26-Apr Vilaguillo 15k
Here we stop to pay the mayor and stay in the little Albergue (€7). If the bar is open, it has good food. No tienda.

27-Apr Alcazaran - 19k
Here, be sure to see Iglesia de Santiago Apostól where frescoes were found hidden behind the old retablo. Good albergue here for €8. Alcazaran has a tienda and a bar, but they close for siesta.

28-Apr Puente Duero 26k
Lat time, we made the mistake of following the yellow arrows into the forest after the bridge at Valdestillas. This time, we'll turn left after the bridge and follow the highway to the Albergue €6.  I remember this town as having two tiny markets AFTER the albergue.

29-Apr Ciguñuela 26k
Sweet little village that you can see for miles in the distance before you arrive. Eat at Meson Mielga. Stay at the cool albergue with the schoolmaster's hand handle for €6.  There was a great kitchen here, but no gas to run the stove. This was my last night in 2014 so I'm anxious to continue. The rest of the notes are from Joe, who finished the route.

30-Apr Castromonte 24k
After taking a tourist stop in Wamba (about an hour up the trail) we will walk to Castromonte, where there was an albergue in an old schoolhouse. If it is not open, get key at bar. Big with lots of beds. €6 Two bars, a restaurant, carneceria where you can get bocadillo meat. If it is closed, you can ring the bell and they'll come. Kitchen but no gas.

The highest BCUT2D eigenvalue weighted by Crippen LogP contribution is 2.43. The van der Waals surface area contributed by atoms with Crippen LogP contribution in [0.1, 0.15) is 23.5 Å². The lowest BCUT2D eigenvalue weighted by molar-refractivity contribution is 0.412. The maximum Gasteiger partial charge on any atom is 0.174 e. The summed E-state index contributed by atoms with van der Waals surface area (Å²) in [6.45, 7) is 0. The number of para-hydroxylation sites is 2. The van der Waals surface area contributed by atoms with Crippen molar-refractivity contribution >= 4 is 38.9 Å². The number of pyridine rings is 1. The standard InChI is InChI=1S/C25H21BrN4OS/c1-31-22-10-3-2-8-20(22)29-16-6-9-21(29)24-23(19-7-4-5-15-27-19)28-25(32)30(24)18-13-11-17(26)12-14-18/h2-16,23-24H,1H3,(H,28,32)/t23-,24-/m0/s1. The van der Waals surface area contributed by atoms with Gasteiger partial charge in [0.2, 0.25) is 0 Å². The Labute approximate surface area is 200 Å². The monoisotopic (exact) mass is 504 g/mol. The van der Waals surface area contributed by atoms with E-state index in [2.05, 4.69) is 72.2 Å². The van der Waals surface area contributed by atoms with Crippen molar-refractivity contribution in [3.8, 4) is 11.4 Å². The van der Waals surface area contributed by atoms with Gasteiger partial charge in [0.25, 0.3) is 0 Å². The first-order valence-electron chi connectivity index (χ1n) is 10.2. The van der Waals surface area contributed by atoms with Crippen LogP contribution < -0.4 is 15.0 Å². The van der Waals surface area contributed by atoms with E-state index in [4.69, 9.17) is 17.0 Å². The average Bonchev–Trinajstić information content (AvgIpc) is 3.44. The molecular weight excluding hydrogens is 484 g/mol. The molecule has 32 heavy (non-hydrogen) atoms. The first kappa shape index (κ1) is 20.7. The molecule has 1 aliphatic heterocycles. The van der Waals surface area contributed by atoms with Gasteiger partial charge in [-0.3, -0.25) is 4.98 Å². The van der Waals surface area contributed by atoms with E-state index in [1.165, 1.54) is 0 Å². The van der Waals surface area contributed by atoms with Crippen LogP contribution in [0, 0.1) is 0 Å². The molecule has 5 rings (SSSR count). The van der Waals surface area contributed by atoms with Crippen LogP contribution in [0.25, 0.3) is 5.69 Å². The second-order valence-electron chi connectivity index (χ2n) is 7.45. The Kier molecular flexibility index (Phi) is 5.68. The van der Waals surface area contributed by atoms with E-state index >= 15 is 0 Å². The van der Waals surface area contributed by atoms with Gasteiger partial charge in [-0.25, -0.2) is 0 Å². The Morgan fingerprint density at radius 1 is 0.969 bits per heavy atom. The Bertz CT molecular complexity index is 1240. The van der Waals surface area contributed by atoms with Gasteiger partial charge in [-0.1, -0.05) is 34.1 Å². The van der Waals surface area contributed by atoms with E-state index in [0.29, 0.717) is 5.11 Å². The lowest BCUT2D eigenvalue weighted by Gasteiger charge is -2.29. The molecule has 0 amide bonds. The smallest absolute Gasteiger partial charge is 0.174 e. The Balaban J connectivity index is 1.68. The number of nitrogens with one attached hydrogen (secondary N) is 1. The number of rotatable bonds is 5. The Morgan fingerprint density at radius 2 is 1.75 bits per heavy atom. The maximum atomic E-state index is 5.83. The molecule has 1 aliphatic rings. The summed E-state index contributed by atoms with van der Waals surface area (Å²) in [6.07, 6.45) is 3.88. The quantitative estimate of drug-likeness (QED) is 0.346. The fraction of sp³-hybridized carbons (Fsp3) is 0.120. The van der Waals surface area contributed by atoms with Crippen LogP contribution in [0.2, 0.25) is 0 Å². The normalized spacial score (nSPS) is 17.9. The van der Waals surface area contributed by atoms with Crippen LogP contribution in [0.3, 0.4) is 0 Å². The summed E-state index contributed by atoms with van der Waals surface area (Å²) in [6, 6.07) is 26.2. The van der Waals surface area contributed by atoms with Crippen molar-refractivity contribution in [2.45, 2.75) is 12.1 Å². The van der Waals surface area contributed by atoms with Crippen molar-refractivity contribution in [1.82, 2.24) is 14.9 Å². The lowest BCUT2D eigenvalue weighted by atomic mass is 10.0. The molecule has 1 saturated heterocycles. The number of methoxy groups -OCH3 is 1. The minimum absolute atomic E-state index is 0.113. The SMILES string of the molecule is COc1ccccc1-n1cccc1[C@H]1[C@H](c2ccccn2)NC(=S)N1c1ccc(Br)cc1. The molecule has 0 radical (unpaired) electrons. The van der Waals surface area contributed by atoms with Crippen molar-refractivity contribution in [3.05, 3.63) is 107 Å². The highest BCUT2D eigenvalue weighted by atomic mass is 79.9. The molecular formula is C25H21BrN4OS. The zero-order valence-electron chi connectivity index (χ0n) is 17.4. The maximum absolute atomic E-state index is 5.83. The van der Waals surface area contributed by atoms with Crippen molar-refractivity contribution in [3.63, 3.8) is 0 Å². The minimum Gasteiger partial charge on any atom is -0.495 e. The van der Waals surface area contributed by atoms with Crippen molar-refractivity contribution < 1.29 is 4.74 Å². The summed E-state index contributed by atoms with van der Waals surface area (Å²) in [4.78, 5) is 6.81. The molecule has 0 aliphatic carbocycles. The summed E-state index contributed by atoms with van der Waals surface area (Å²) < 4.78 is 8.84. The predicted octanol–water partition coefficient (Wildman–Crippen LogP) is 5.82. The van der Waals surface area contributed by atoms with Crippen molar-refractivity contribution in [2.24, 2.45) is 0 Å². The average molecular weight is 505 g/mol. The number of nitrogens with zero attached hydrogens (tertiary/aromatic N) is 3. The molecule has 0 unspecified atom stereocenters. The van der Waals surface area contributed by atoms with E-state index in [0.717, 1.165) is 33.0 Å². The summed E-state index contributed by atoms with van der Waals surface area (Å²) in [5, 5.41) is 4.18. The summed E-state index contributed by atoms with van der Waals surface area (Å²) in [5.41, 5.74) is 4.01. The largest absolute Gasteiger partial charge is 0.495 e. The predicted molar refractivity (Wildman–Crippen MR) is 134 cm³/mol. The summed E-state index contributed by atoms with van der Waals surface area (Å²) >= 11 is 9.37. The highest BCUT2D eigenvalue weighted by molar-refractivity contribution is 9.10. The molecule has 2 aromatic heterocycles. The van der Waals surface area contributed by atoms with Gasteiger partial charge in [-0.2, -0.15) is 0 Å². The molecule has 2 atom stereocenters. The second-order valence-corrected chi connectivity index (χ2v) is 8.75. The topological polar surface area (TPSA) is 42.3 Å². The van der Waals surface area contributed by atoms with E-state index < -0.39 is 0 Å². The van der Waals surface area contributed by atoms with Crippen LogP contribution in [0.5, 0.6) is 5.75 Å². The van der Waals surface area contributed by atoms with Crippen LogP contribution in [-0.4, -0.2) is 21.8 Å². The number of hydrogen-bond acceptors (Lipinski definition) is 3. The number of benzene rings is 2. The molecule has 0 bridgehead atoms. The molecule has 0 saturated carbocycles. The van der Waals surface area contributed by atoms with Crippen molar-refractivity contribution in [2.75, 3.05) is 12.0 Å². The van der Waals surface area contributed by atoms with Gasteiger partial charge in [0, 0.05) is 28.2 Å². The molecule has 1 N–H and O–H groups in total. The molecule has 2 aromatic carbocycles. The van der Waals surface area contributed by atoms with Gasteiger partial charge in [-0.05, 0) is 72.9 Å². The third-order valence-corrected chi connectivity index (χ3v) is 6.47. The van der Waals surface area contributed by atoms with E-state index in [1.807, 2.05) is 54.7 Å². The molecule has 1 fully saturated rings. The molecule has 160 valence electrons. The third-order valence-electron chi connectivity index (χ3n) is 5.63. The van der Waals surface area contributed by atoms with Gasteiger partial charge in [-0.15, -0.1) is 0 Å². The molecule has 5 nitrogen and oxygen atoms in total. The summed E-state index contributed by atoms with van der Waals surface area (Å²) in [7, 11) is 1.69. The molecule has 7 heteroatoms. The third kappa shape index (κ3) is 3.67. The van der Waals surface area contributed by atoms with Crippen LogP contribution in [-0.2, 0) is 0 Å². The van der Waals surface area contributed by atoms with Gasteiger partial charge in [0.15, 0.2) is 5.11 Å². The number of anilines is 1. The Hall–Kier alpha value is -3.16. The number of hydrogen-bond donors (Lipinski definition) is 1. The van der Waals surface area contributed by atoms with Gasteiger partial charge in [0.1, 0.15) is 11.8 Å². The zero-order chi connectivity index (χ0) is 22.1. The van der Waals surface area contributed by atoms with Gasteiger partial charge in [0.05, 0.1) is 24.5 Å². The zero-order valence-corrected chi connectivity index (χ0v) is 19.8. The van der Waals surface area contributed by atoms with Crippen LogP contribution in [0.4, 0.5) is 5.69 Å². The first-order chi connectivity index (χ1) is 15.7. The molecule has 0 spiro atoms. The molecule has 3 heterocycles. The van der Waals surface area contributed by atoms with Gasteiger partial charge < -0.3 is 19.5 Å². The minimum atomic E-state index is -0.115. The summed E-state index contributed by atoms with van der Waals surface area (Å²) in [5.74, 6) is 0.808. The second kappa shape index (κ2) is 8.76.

1-May Medina de RioSeco HOLIDAY  16k
At Medina, we'll stay at the convent €7.  Good clean simple. The town has everything you need. Lots of restaurants, bars, supermercados.  

2-May Cuenca 22k
Cuenca has a good albergue €5. You must call the hospitalero. Number on the door.  Lots of beds. Kitchen but no gas. Bars, restaurants, mercado in main square on the right as you walk into town on the dirt track that goes off to the left (not the main road).

3-May Santervas de Campos 22k
Follow Camino to church, where you will see the Santer Bar to get key €7. Bar has tienda, eat in bar.

4-May Sahagun 20k
Here, I'll stay at my favorite, Pension Pacho for €15-20.  This is a modest place, but clean and the owners are precious.

Here, Claudette and I will say adios, and I will go by train the next day to Pamplona to rest a few days and meet up with my pilgrims.

I hope you'll follow along!

Buen Camino,

Need help planning your Camino? 
Don't want to walk alone? 
Don't want to race for a bed?
Walk with us in a small group or alone.
Booked lodging!

Thursday, February 18, 2016

Garbage Bag Rain Skirt for Males or Females

I just ran across this great blog post by Crow, and thought I'd share it.
If you're on a budget, this could be a perfect solution to the rain gear issue.
And an easy one to replace on the trail.
Just cut it to length!

Check it out here:

Garbage Bag Rain Skirt